At any one time over 40,000 individuals are detained in prisons in Australia with many more cycling through the prison system each year.  Significantly more individuals are processed by the courts, serve non-custodial sentences, or are under supervision in the community.  Aboriginal and Torres Strait Islander people are massively overrepresented in the justice system.  Prisoners represent one of the most disadvantaged and stigmatised groups in the community and have some of the worst health outcomes of any group in the community. 

Our research focuses on the nexus between the health and justice systems with a range of groups such as incarcerated men and women, justice-involved young people, older prisoners, community-based offenders, and ex-prisoners.  These groups have some of the worst health outcomes in the community necessitating a broad portfolio of work covering mental health, violence, domestic violence, communicable diseases, sexual and reproductive health, traumatic brain injury, tobacco smoking, chronic health conditions and substance use.  

Our goals

Our research aims to generate new knowledge and identify interventions to tackle the social determinants of crime, prevent incarceration, and improve health, justice and welfare outcomes for those in contact with the justice system. We use a diverse range of methodologies including randomised control trials, cross-sectional surveys, qualitative research, data-linkage, deliberative approaches, natural language processing (NLP), machine learning and text mining.

Research strengths

Our research interests include: 

  • Mental illness and offending.
  • Interventions for men and women who use violence.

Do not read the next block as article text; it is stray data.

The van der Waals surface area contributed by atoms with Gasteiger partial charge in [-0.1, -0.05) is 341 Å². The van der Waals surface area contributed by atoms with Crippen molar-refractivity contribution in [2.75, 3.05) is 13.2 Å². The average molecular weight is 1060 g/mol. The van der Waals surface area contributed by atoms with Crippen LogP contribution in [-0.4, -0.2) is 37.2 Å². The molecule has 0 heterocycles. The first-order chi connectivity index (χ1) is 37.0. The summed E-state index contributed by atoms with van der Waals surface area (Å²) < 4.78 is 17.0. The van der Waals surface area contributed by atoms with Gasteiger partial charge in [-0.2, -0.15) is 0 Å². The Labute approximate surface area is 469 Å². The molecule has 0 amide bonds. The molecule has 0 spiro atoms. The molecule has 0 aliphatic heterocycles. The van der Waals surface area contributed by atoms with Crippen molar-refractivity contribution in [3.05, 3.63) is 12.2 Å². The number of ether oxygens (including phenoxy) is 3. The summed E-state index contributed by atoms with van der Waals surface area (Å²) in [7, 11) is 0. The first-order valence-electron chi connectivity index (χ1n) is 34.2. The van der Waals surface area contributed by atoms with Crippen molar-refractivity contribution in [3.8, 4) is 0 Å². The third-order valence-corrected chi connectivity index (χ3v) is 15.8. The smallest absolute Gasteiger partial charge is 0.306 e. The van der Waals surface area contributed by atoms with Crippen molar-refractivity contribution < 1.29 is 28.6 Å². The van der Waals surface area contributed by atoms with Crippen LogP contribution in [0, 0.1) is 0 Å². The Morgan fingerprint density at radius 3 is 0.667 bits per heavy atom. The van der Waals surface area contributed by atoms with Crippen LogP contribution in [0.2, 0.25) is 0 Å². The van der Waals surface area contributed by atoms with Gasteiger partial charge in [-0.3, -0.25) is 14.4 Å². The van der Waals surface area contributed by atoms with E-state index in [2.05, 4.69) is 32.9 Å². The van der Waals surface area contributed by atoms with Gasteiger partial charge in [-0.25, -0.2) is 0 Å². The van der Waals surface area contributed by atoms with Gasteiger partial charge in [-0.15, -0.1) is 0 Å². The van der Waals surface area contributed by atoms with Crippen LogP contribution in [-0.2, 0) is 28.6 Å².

• Data linkage & text mining (domestic violence police narratives). 
  • Surveillance of domestic violence using police text narratives.  
  • Prisoners’ sexual health behaviours and attitudes to sex.  
  • Health assessment and reintegration of older people in prison
  • Health literacy and digital literacy of people leaving prison
  • Tobacco smoking in prisons & post-release relapse prevention. 
  • Identification of trends in research involving offending populations
  • Ethical aspects of justice health research and prisoners’ views of research priorities.

Our impact

Human rights and advocacy are features of our work contributing to important narratives in the justice health area such as: the over incarceration of Aboriginal people in Australia’s prisons, decarceration, prison overcrowding, diversion away from prison into mental health treatment, histories of trauma and violence among prisoners, and issues raised by the ageing prisoner population.

Our experts

Professor Tony Butler
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Research Fellow Paul Simpson
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Research Fellow Jane Hwang
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Research Fellow George Karystianis
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Senior Research Associate Patricia Morgan
Senior Research Associate
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Innovation & impact

Our teaching

We pride ourselves on the nexus of our teaching and research. We do this in partnership with communities, centres and institutes, health services and people with lived experience and expertise.

Our research & impact

Our research and impact promotes health equity, strengthens health systems and improves access to high quality care for all people in Australia and worldwide.

Our strategy

Our Health 25 Strategy aims to improve the quality of life for all by tackling the complex and important health challenges of our times.